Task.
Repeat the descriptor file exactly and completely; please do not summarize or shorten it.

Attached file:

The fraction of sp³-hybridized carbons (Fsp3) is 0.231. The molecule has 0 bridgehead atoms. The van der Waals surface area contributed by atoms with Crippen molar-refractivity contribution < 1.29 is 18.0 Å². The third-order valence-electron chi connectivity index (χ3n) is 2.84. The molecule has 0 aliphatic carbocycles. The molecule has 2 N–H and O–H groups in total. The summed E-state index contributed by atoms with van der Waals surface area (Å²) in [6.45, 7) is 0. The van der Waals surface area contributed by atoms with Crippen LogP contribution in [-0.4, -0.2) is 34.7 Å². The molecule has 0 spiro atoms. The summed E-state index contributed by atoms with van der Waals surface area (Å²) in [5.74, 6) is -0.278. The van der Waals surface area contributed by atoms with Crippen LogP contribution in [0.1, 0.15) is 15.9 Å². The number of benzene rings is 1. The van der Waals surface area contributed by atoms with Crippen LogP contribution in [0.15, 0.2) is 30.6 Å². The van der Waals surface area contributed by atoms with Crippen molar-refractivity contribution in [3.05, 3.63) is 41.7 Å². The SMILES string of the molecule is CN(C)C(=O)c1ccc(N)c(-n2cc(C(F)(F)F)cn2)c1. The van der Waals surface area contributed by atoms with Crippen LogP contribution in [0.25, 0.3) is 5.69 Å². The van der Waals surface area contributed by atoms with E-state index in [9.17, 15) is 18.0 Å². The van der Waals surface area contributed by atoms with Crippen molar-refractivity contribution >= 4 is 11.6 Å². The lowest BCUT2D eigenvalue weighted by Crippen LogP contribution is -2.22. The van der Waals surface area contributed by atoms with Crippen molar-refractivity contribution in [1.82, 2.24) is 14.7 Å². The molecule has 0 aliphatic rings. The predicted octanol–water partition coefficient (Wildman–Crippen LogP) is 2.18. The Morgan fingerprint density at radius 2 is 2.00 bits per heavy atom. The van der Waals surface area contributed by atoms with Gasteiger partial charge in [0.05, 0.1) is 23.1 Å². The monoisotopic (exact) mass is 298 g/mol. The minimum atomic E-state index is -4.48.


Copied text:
The fraction of sp³-hybridized carbons (Fsp3) is 0.231. The molecule has 0 bridgehead atoms. The van der Waals surface area contributed by atoms with Crippen molar-refractivity contribution < 1.29 is 18.0 Å². The third-order valence-electron chi connectivity index (χ3n) is 2.84. The molecule has 0 aliphatic carbocycles. The molecule has 2 N–H and O–H groups in total. The summed E-state index contributed by atoms with van der Waals surface area (Å²) in [6.45, 7) is 0. The van der Waals surface area contributed by atoms with Crippen LogP contribution in [-0.4, -0.2) is 34.7 Å². The molecule has 0 spiro atoms. The summed E-state index contributed by atoms with van der Waals surface area (Å²) in [5.74, 6) is -0.278. The van der Waals surface area contributed by atoms with Crippen LogP contribution in [0.1, 0.15) is 15.9 Å². The number of benzene rings is 1. The van der Waals surface area contributed by atoms with Crippen LogP contribution in [0.15, 0.2) is 30.6 Å². The van der Waals surface area contributed by atoms with Crippen molar-refractivity contribution in [3.05, 3.63) is 41.7 Å². The SMILES string of the molecule is CN(C)C(=O)c1ccc(N)c(-n2cc(C(F)(F)F)cn2)c1. The van der Waals surface area contributed by atoms with Crippen LogP contribution in [0.25, 0.3) is 5.69 Å². The van der Waals surface area contributed by atoms with E-state index in [9.17, 15) is 18.0 Å². The van der Waals surface area contributed by atoms with Crippen molar-refractivity contribution >= 4 is 11.6 Å². The lowest BCUT2D eigenvalue weighted by Crippen LogP contribution is -2.22. The van der Waals surface area contributed by atoms with Crippen molar-refractivity contribution in [1.82, 2.24) is 14.7 Å². The molecule has 0 aliphatic rings. The predicted octanol–water partition coefficient (Wildman–Crippen LogP) is 2.18. The Morgan fingerprint density at radius 2 is 2.00 bits per heavy atom. The van der Waals surface area contributed by atoms with Gasteiger partial charge in [0.05, 0.1) is 23.1 Å². The monoisotopic (exact) mass is 298 g/mol. The minimum atomic E-state index is -4.48.